If you are an author who has recently finished your manuscript, then you have probably come across the term beta reader during your research about what to do next. If you’re not familiar with the term, then let us offer a short description from Wikipedia:
An alpha reader or beta reader (also spelled alphareader / betareader, or shortened to alpha / beta), also pre-reader or critiquer, is a non-professional reader who reads a written work, generally fiction, with the intent of looking over the material to find and improve elements such as grammar and spelling, as well as suggestions to improve the story, its characters, or its setting. Beta reading is typically done before the story is released for public consumption. Beta readers are not explicitly proofreaders or editors, but can serve in that context.
Elements highlighted by beta readers encompass things such as plot holes, problems with continuity, characterisation or believability; in fiction and non-fiction, the beta might also assist the author with fact-checking.
It is this last sentence that most authors are interested in when working with beta readers because it gives them important feedback about the general readability of their story and helps ensure that it is ready to be published or sent to a professional editor. Unfortunately, beta readers sometimes get a bad reputation, which can be due to a number of factors, including miscommunication, a genre mismatch, or choosing the wrong readers. If you’re thinking of working with beta readers, here are some tips to ensure a smoother process that benefits both you and the reader and leaves you with a positive experience.
Be a beta reader
The best way to learn something is to do it, so offer to be a beta reader for an author that you know. This way you can learn two things: First, you can see what expectations the author sets so that you can determine whether it is specific enough. Second, it gives you the opportunity to read a book through the eyes of a beta reader and intuit what obstacles they may face so that you can avoid them, such as inconsistent tenses or secondary characters who disappear without explanation.
Choose the right beta reader
Finding a beta reader is more a more comprehensive process than just asking readers to become one – it’s easy to give your book away for free, but you’ll want to give them away to the right people. This means spending some time in relevant online communities and asking your local writing group for recommendations. It also means approaching readers who already read your genre and understand the differences between sub-genres, such as literary fiction versus historical fiction. After all, it’s hard to get feedback on a horror novel from someone who doesn’t enjoy the genre, but that doesn’t mean someone who reads it infrequently can’t provide quality feedback. In short, take your time and get to know your potential readers before asking them to become a beta reader.
It’s also important to understand what exactly a beta reader is and what you can expect from them. For example, while a beta reader gives feedback, they are not expected to do any rewriting for you, nor are you expected to implement every change they suggest. The point of the feedback is to raise awareness and offer pointers about where the writing can be stronger. There are beta readers who go above and beyond this, and that is great, but you shouldn’t expect them to do so.
Make your goals clear
Miscommunication causes problems in almost every area of life, so it is extremely important that you are clear on what your goals are. Do you need help with fact checking? Plot holes? Is one specific character in need of more development? These are questions to honestly ask yourself before sending your book to a beta reader because they will be included in your instructions. For example, if you know ahead of time that one character may appear a little shaky and needs some additional development but don’t know how to do it, then communicate this to the beta reader. Remember, beta readers offer feedback – they are not editors. If you find that you’re asking for a lot of feedback related to editing, then you may need to take a step back and decide whether your book is ready for the beta reader process.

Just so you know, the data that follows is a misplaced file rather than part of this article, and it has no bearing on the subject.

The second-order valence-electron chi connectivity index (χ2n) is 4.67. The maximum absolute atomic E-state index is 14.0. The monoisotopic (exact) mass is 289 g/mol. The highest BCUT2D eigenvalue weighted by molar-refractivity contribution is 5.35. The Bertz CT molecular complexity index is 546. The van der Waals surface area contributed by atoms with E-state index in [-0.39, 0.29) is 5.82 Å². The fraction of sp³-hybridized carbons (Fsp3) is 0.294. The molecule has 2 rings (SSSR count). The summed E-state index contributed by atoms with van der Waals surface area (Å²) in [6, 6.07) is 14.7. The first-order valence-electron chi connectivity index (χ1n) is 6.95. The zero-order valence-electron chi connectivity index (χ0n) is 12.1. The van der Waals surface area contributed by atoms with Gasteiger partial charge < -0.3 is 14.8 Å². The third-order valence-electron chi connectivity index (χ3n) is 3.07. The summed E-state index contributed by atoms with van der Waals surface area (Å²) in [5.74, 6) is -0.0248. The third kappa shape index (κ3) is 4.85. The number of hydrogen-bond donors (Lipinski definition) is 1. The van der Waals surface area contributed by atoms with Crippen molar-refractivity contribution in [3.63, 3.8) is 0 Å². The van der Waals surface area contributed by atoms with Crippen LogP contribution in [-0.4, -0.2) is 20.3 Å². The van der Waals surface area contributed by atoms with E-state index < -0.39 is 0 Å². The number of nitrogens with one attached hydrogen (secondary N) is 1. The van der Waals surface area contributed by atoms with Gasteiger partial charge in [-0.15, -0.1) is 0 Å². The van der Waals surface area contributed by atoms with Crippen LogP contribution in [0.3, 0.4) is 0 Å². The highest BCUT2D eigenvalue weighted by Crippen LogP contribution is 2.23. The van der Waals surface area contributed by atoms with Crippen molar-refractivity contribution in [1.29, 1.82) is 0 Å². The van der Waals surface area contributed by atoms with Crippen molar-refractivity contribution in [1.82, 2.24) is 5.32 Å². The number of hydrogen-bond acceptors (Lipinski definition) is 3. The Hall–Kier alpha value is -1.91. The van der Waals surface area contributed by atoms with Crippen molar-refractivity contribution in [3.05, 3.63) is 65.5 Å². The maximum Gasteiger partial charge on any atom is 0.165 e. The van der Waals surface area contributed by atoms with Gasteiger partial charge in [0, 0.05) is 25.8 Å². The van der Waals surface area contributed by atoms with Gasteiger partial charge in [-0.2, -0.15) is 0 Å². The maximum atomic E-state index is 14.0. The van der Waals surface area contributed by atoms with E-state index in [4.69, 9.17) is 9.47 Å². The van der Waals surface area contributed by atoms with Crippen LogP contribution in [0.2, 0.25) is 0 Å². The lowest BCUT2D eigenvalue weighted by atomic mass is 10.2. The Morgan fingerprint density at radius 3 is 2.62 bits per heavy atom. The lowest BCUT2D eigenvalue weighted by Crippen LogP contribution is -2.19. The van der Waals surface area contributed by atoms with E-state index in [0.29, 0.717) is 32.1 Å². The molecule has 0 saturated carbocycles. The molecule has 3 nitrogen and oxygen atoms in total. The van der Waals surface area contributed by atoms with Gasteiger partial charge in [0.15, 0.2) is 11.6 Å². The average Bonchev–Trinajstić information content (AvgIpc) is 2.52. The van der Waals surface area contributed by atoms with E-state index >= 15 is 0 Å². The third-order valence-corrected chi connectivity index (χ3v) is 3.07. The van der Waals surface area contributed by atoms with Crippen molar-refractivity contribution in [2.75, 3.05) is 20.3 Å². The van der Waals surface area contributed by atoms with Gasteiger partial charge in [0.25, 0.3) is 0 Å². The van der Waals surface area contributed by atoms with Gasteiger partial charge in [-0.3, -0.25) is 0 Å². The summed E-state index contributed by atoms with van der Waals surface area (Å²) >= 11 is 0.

Be clear in your instructions
As the previous tip mentioned, miscommunication can cause major problems. This is why it’s important to be specific in your instructions and requests. One way to do break your book down into categories (plot, character development, continuity, etc.) and asking specific questions while leaving plenty of room for freeform feedback. That way, the beta reader understands what you are asking and is able to answer appropriately.
Set realistic deadlines
Beta readers are typically given a deadline and it’s important for you to be realistic about when you expect to receive feedback. People read at different paces and you should ask the reader what the expected turnaround time is. If you push for a shorter deadline, it’s possible that the feedback will be subpar simply because the beta reader does not have the time to give it 100% (or they may be more negative as a result of the unpleasant exchange). Either way, having unrealistic expectations doesn’t help you or your book. If you do need a quick response, it is better to find a reader who can effectively deliver on that timeframe rather than to push an unprepared reader into doing it.
If you follow these tips, your experience with beta readers will be much more pleasant. It should also go without saying that it’s important to respond to questions in a timely manner and to send a heartfelt thank you when the project is completed. Now it’s your turn! Have you used or been a beta reader? What was your experience?
Interested in learning about how BookFuel can help you publish your next book? Contact us at firstname.lastname@example.org to find out!